We can never know, beyond reasonable doubt, who the first european to make contact–in their own territory–with the Plains Indians was, of course, but Elizabeth Fenn, in her excellent book Encounters at the Heart of the World, makes an interesting case for a frenchman named Louis Armand de Lom d’Arce Lahontan, who left a travelogue of his travels from the tip of the Upper Peninsula in Michigan, across modern Wisconsin and Iowa, through Nebraska into the present day Dakotas in 1688–89.
Editor’s note: The following is a guest post by Rick Schwertfeger of Austin Texas. Rick is an outdoorsman, a historian and a contributor at FrontierPartisans.com. This article is inspired by Running Iron Report’s Craig Rullman, and his righteous, passionate initiative to become native to the lands and animals of his Figure 8 Ranch. As an outdoorsman who has lived […]
The Mandan, as a nation of people, were hit by numerous waves of smallpox and cholera, whooping cough, measles, and pivotally, epidemics of Norwegian rats that came in on riverboats. At first, the Mandan and Hidatsa, who had never seen a brown rat, were entranced and even happy to have the rats, because they ate the deer mice that had long plagued their earthen lodges.
Last week I went to Port Townsend, Washington, for some “executive training,” since I’ve taken on full management responsibilities at the paper where I work — the revenue side as well as the content side. During our session, each of the participants was invited to make a one sentence statement about what makes us tick. I did not miss […]
• Chemical atrocity. The Syrian government allegedly unleashed another chemical attack on its own people last weekend. Russia is warning of “most serious consequences” if the U.S. strikes Syria over the attack. Get the feeling that we’re walking along the crumbling edges of an abyss? From the New York Times: BEIRUT, Lebanon — Dozens of […]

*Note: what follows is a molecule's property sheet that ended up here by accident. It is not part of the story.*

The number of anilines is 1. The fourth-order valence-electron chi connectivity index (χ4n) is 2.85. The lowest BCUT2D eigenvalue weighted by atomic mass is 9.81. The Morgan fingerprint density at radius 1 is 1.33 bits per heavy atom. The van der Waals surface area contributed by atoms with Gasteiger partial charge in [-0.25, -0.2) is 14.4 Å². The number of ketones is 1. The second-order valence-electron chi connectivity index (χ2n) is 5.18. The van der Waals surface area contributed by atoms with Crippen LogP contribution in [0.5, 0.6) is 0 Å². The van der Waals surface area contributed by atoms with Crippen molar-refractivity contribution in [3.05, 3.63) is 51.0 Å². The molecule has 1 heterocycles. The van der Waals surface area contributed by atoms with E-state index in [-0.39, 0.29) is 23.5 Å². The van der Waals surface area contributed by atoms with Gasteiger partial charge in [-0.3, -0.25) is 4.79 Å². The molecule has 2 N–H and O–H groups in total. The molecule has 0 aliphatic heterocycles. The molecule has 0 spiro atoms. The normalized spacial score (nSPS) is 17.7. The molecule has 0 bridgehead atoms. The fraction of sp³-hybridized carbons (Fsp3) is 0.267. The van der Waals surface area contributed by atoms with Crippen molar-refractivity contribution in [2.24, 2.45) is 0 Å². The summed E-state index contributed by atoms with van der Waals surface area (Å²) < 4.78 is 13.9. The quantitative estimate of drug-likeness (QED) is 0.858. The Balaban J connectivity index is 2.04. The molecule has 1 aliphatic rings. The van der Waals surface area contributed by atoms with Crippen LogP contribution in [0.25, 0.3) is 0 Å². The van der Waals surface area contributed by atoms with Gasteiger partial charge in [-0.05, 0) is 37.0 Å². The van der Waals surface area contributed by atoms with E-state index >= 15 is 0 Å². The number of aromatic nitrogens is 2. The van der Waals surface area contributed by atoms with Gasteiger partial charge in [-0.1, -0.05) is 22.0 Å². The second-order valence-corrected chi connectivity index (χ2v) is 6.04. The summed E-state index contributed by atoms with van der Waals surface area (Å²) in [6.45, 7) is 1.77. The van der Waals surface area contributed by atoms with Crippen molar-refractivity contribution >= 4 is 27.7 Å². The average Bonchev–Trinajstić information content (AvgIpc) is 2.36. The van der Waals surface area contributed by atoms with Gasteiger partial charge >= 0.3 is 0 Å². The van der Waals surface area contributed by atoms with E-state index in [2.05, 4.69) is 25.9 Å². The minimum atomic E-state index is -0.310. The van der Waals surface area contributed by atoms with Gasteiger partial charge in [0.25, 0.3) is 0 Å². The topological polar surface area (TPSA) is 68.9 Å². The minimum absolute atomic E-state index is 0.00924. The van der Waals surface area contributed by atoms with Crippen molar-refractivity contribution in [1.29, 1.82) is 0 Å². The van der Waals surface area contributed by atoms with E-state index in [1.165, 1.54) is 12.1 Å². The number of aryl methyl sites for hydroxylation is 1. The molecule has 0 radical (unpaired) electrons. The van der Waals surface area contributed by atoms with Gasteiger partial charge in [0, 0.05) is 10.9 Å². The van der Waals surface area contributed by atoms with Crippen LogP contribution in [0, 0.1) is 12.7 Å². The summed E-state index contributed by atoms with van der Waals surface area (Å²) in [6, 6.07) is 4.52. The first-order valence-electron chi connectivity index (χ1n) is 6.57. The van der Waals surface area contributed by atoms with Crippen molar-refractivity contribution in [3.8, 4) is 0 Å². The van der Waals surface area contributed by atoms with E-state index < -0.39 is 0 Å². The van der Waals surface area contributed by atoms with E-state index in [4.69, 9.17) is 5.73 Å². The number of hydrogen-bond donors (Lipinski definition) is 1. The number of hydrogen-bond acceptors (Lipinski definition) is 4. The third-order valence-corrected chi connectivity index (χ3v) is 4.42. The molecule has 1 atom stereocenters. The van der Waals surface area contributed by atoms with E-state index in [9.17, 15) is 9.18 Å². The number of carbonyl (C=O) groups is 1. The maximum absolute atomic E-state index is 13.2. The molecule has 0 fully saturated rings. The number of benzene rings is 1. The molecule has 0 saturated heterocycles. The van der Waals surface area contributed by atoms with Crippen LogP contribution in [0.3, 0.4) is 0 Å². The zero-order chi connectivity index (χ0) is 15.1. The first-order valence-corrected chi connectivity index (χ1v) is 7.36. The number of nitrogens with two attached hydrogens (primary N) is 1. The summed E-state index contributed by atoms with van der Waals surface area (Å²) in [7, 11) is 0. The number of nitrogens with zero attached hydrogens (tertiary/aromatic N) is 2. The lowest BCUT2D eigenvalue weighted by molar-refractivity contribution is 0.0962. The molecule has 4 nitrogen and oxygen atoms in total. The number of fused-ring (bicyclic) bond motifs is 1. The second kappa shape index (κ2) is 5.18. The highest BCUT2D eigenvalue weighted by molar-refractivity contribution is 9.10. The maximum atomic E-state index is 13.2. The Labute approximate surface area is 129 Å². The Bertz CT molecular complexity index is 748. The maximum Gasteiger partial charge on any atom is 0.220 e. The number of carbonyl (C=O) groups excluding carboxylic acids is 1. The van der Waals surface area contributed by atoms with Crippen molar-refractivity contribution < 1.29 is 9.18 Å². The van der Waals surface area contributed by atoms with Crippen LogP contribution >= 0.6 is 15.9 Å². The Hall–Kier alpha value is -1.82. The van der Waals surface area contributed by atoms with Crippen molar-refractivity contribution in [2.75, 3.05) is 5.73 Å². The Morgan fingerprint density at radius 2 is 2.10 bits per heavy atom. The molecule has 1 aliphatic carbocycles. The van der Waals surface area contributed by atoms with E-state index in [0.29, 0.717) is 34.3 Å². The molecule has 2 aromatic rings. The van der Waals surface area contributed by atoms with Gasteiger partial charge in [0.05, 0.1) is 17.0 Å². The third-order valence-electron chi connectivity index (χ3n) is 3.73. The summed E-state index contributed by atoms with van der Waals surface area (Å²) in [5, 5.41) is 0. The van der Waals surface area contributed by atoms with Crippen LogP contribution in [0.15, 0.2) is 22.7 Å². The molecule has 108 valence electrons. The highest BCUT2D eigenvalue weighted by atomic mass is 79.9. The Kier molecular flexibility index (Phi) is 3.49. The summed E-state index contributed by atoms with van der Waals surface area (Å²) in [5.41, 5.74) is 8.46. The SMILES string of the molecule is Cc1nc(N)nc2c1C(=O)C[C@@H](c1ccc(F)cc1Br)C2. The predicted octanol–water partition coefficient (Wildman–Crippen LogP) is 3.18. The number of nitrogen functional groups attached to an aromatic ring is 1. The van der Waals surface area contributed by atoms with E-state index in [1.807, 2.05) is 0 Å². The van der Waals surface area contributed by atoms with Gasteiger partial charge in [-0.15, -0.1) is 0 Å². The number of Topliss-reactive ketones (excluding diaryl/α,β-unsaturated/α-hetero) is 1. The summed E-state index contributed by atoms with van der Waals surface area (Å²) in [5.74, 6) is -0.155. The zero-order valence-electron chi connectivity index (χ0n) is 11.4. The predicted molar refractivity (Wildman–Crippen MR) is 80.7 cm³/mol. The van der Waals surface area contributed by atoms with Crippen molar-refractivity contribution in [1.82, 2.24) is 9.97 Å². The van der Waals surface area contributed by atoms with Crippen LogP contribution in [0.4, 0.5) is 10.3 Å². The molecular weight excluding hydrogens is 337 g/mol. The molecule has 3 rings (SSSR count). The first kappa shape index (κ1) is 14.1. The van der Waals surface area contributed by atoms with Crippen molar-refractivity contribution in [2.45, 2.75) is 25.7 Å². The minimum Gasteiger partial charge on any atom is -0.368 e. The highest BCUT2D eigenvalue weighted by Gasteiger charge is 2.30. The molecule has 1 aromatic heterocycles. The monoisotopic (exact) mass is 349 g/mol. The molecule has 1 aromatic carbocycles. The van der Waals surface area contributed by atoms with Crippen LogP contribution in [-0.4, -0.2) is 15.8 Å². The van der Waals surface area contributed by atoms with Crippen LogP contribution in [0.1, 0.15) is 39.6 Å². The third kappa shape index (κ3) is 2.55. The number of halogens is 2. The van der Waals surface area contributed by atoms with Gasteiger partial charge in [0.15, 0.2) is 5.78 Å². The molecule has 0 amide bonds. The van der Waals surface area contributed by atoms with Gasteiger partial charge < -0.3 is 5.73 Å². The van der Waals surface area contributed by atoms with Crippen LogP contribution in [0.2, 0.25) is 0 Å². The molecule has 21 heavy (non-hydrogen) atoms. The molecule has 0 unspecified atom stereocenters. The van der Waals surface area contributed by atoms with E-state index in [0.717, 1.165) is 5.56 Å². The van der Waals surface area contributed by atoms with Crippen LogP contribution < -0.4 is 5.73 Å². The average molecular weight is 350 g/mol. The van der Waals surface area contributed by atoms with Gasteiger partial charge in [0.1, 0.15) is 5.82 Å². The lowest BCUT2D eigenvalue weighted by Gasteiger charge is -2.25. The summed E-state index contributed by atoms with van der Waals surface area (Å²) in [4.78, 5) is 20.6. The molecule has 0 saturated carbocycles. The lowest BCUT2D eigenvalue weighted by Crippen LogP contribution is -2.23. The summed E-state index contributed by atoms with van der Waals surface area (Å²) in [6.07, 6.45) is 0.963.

It is no small endeavor to race from sea-level to the mountains, throw on a heavy pack, and start climbing without a minute of real preparation or training–it’s probably stupid, in fact– but purpose is a powerful engine. I had studied the topos, conferred with Don, an accomplished mountaineer, and set my sights on a peak in the 10,000 foot range above the valley. The map is never the territory, of course, so I wasn’t under any illusions about the challenge. I expected, and wanted, a brutal climb as the necessary price of admission.
I like big things: Big mountains; vast swaths of desert; endless forests lorded over by towering, majestic trees. Big steaks. Big-bored blackpowder rifles that make a big boom and a tremendous cloud of white smoke. A big, steaming mug of coffee on a chilly morning. Big books. But big human organizations suck. A great many of modern civilization’s discontents […]
It occurred to me, as I performed a kind of kabuki dance with the ponderously heavy and awkward bag containing our spike tent, grotesquely dragging it from one corner of the shop to another, that the vows of silence adopted by various religious orders are increasingly understandable
“…When fixing items is actively discouraged by manufacturers, repair becomes a political act.” — Stuart Ward, repair café volunteer My grandfather made his own electric lawn mower out of a pair of scrap metal blades and a washing machine motor that he pulled out of one of the machines at an apartment complex he owned, and repaired. […]
No matter how a man alone ain’t got no bloody fucking chance. — Ernest Hemingway, To Have And Have Not On March 1, 2017, I did something dumb. Call it an error of judgment. The winter had been hellacious: Unusually cold and one heavy snowstorm after another. We were measuring the stuff in feet, not inches. […]
Living in one place for any length of time supplies a kind of general knowledge, but that tepid way of knowing is often vague to the point of uselessness. I may be able to see and identify, for instance, the particular song of a western meadowlark, and I may thrill at the extraordinary memories it calls forth from my youth on the Great Basin desert, but other than the sound it makes and the emotionally pleasing memories stirred up in my brain, what do I really know about western meadowlarks?
The social and economic fabric of the 21st Century world is a highly complex, interconnected web. And all complex systems are fragile. Best to keep in mind that we’re ALL no more than a few days or weeks of disruption from the world of Max Rockatansky. Those charged with holding the lid on the cauldron can testify […]